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Guernica

Guernica (gārnēˈkä) [key], historic town (1990 pop. 16,422), Vizcaya prov., N Spain, in the Basque region. It has metallurgical, furniture, and food manufacturers, and some tourism. The oak of Guernica, under which the diet of Vizcaya used to meet, is a symbol of the lost liberties of the Basques. In Apr., 1937, German planes, aiding the insurgents in the Spanish civil war, bombed and destroyed Guernica. The indiscriminate killing of women and children aroused world opinion, and the bombing of Guernica became a symbol of fascist brutality. The event inspired one of Picasso's most celebrated paintings. Guernica is also called Guernica y Luno.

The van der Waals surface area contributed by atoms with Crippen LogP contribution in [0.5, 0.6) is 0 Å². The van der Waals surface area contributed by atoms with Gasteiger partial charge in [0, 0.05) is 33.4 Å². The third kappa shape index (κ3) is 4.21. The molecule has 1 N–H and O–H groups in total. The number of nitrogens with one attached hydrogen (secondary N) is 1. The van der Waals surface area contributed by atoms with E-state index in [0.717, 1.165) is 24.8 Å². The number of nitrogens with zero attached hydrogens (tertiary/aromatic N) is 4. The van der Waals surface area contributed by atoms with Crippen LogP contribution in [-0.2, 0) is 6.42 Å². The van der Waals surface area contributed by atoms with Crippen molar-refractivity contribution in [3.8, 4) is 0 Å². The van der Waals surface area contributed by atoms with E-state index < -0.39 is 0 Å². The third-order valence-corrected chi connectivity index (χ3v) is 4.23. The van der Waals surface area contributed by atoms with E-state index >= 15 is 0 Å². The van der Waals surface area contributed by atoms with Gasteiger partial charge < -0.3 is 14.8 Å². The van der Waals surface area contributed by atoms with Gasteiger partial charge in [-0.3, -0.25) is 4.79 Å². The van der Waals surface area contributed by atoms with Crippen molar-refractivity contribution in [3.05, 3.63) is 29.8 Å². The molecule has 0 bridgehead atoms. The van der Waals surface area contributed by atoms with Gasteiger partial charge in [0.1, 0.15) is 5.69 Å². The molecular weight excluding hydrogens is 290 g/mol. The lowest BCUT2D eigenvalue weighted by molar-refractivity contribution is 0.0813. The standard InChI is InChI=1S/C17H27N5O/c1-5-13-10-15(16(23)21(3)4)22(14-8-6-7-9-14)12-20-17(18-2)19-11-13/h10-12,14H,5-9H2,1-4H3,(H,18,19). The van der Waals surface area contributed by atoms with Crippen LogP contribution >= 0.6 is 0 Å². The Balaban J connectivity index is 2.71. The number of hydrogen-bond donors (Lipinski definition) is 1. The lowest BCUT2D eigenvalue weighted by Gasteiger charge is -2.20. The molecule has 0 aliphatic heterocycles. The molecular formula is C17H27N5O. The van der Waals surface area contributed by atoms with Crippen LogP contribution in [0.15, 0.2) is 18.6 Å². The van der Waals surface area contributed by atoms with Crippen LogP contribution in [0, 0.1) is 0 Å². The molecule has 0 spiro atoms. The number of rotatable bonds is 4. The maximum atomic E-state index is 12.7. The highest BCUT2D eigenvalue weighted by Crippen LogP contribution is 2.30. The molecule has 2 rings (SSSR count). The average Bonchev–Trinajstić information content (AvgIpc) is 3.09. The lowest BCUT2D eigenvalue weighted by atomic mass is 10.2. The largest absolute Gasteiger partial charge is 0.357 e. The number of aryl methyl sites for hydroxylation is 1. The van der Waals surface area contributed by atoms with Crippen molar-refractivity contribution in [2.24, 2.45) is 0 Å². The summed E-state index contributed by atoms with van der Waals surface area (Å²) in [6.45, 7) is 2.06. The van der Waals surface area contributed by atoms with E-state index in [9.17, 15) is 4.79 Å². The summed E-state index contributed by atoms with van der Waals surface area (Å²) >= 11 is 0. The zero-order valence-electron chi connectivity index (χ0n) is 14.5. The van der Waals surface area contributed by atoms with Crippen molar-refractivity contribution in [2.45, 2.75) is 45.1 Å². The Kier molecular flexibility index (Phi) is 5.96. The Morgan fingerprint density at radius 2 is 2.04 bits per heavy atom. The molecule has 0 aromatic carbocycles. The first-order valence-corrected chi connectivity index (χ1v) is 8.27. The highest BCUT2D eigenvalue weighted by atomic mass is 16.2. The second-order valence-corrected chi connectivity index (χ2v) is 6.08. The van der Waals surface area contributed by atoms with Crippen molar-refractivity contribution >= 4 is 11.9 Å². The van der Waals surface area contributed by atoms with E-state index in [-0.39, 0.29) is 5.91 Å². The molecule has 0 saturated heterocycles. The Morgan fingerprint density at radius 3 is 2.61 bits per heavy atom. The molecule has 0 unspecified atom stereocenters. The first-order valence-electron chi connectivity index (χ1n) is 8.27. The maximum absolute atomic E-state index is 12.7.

The Columbia Electronic Encyclopedia, 6th ed. Copyright © 2012, Columbia University Press. All rights reserved.

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